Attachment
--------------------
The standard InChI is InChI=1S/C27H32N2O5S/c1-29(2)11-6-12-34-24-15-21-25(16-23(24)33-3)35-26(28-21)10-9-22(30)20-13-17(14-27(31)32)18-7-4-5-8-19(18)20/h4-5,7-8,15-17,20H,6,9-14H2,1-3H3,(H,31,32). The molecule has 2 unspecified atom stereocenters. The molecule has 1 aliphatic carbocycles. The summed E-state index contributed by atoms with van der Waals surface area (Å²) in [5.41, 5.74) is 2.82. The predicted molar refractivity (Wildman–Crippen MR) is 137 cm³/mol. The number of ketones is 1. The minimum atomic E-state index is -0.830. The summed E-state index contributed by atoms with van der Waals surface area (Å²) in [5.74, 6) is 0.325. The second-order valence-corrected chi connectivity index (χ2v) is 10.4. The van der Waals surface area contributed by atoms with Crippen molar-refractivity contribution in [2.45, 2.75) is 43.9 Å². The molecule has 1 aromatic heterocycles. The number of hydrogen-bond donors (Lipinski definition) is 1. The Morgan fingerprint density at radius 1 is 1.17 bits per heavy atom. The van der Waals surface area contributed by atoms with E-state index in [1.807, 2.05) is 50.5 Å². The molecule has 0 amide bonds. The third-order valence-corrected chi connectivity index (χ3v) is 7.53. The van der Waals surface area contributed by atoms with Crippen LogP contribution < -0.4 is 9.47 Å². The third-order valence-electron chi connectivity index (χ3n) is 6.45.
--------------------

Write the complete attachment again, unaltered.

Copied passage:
The standard InChI is InChI=1S/C27H32N2O5S/c1-29(2)11-6-12-34-24-15-21-25(16-23(24)33-3)35-26(28-21)10-9-22(30)20-13-17(14-27(31)32)18-7-4-5-8-19(18)20/h4-5,7-8,15-17,20H,6,9-14H2,1-3H3,(H,31,32). The molecule has 2 unspecified atom stereocenters. The molecule has 1 aliphatic carbocycles. The summed E-state index contributed by atoms with van der Waals surface area (Å²) in [5.41, 5.74) is 2.82. The predicted molar refractivity (Wildman–Crippen MR) is 137 cm³/mol. The number of ketones is 1. The minimum atomic E-state index is -0.830. The summed E-state index contributed by atoms with van der Waals surface area (Å²) in [5.74, 6) is 0.325. The second-order valence-corrected chi connectivity index (χ2v) is 10.4. The van der Waals surface area contributed by atoms with Crippen molar-refractivity contribution in [2.45, 2.75) is 43.9 Å². The molecule has 1 aromatic heterocycles. The number of hydrogen-bond donors (Lipinski definition) is 1. The Morgan fingerprint density at radius 1 is 1.17 bits per heavy atom. The van der Waals surface area contributed by atoms with E-state index in [1.807, 2.05) is 50.5 Å². The molecule has 0 amide bonds. The third-order valence-corrected chi connectivity index (χ3v) is 7.53. The van der Waals surface area contributed by atoms with Crippen LogP contribution < -0.4 is 9.47 Å². The third-order valence-electron chi connectivity index (χ3n) is 6.45.